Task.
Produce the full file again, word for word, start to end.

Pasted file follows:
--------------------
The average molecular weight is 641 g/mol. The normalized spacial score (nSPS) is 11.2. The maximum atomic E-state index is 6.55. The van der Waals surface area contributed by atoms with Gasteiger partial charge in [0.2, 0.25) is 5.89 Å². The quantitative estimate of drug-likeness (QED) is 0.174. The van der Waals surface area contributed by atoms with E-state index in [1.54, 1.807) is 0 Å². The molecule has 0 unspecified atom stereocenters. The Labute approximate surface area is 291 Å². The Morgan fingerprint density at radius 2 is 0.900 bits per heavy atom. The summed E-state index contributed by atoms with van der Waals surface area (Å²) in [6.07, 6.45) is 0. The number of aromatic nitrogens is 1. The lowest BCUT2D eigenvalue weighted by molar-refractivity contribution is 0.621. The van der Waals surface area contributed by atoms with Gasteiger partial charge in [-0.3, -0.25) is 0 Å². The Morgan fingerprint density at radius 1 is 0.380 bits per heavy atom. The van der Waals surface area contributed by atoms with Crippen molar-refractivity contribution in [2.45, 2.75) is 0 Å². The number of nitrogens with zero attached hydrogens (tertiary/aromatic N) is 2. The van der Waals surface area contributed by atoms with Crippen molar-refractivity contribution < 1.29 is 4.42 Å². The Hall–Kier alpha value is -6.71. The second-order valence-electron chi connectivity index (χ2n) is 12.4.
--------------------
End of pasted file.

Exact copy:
The average molecular weight is 641 g/mol. The normalized spacial score (nSPS) is 11.2. The maximum atomic E-state index is 6.55. The van der Waals surface area contributed by atoms with Gasteiger partial charge in [0.2, 0.25) is 5.89 Å². The quantitative estimate of drug-likeness (QED) is 0.174. The van der Waals surface area contributed by atoms with E-state index in [1.54, 1.807) is 0 Å². The molecule has 0 unspecified atom stereocenters. The Labute approximate surface area is 291 Å². The Morgan fingerprint density at radius 2 is 0.900 bits per heavy atom. The summed E-state index contributed by atoms with van der Waals surface area (Å²) in [6.07, 6.45) is 0. The number of aromatic nitrogens is 1. The lowest BCUT2D eigenvalue weighted by molar-refractivity contribution is 0.621. The van der Waals surface area contributed by atoms with Gasteiger partial charge in [-0.3, -0.25) is 0 Å². The Morgan fingerprint density at radius 1 is 0.380 bits per heavy atom. The van der Waals surface area contributed by atoms with Crippen molar-refractivity contribution in [2.45, 2.75) is 0 Å². The number of nitrogens with zero attached hydrogens (tertiary/aromatic N) is 2. The van der Waals surface area contributed by atoms with Crippen molar-refractivity contribution < 1.29 is 4.42 Å². The Hall–Kier alpha value is -6.71. The second-order valence-electron chi connectivity index (χ2n) is 12.4.